Park #5 Theodore Roosevelt (ND)

To say that we were awe struck I think would be an understatement. When we passed through the grasslands and started to glimpse the views of color, shape and vastness in front of us each other word was “wow.” This area is way more than we had expected. Touted as one of the least visited national parks, you wouldn’t have known it for the full campsites and the car lined scenic drives.

This is the area that Theodore Roosevelt chose to come to heal and refresh himself after the death of his wife and mother (the same day, in the same house). It was designated as a National Park in 1947 to honor his legacy. In 1918 Theodore Roosevelt is quotes as saying, “I have always said I never would have been President if it had not been for my experiences in North Dakota.”

It is divided into three units; North, South and the Elkhorn Ranch Unit. We visited both the north and south units, camping in the park at the Juniper and Cottonwood campgrounds respectively each right along the Little Missouri River. Each under the shade of Cottonwood trees and in view of Bison and Mule Deer directly from the campsite. We attended a couple of ranger programs (Wren got to be the helper with Ranger Jeff) and took the scenic view drives where we encountered many forms of wildlife including Bison, Mule Deer, Big Horn Sheep, Elk and Prairie Dogs.


On our second day in the North Unit we hiked to a Prairie Dog town – in two attempts . . . the first being we made it about a quarter mile with Ethan in the lead. He went over a rise and instantly backed up saying “Bison, Bison.” He and the Bison had surprised each other as the Bison lay directly across the path and only in view once we crested the rise. Ethan responded perfectly. We waited a short time to see if the Bison had interest in moving so we could continue our hike, but he didn’t so we returned to the car, drove the rest of the scenic drive and returned later to do our hike. He was still hanging close by, but was off the trail. Turns out later we spoke to a ranger and this old, male Bison is known for spotting people and laying down on the trial directly in their path . . . grumpy old man?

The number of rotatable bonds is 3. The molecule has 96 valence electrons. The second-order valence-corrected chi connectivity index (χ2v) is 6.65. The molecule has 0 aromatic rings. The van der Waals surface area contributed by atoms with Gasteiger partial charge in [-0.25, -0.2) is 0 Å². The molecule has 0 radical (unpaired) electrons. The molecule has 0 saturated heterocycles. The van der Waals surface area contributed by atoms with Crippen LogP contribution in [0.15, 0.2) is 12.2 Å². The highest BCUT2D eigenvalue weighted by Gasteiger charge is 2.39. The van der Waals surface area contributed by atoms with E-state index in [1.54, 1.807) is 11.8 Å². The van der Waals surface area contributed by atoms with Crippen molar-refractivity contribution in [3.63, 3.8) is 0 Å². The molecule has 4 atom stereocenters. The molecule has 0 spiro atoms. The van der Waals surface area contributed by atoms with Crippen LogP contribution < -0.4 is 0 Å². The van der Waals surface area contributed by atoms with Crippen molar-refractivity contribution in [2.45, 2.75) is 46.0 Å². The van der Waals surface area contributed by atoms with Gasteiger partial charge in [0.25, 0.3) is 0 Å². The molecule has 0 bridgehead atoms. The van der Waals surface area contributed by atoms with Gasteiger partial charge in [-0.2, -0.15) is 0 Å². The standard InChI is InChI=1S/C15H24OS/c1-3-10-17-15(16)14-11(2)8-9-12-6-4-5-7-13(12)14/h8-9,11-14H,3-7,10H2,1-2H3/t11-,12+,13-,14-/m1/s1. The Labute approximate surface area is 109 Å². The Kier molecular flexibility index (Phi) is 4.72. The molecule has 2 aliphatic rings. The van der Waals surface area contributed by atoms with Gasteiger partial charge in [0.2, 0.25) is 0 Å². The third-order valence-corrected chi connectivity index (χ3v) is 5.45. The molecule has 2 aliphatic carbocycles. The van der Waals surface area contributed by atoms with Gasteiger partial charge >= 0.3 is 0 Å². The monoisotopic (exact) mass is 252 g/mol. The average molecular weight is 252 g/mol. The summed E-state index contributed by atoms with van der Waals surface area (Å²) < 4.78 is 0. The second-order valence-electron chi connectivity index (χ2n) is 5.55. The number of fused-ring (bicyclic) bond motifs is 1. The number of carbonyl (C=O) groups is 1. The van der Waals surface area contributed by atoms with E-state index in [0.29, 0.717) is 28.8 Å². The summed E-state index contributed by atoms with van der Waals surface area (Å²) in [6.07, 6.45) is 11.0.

The prairie dogs were a hit and the hike was beautiful. We were only a few of a handful on the trails and it was beautiful land to explore. The colors are so different from home and so hard to describe and do justice.

Day three we drove the 68 miles to the South Unit and camped there. We drove its scenic drive spotting and Elk resting under a shade tree, wild horses, bison and many, many prairie dogs.


I would add Theodore Roosevelt NP as a not to miss. We had a great visit.

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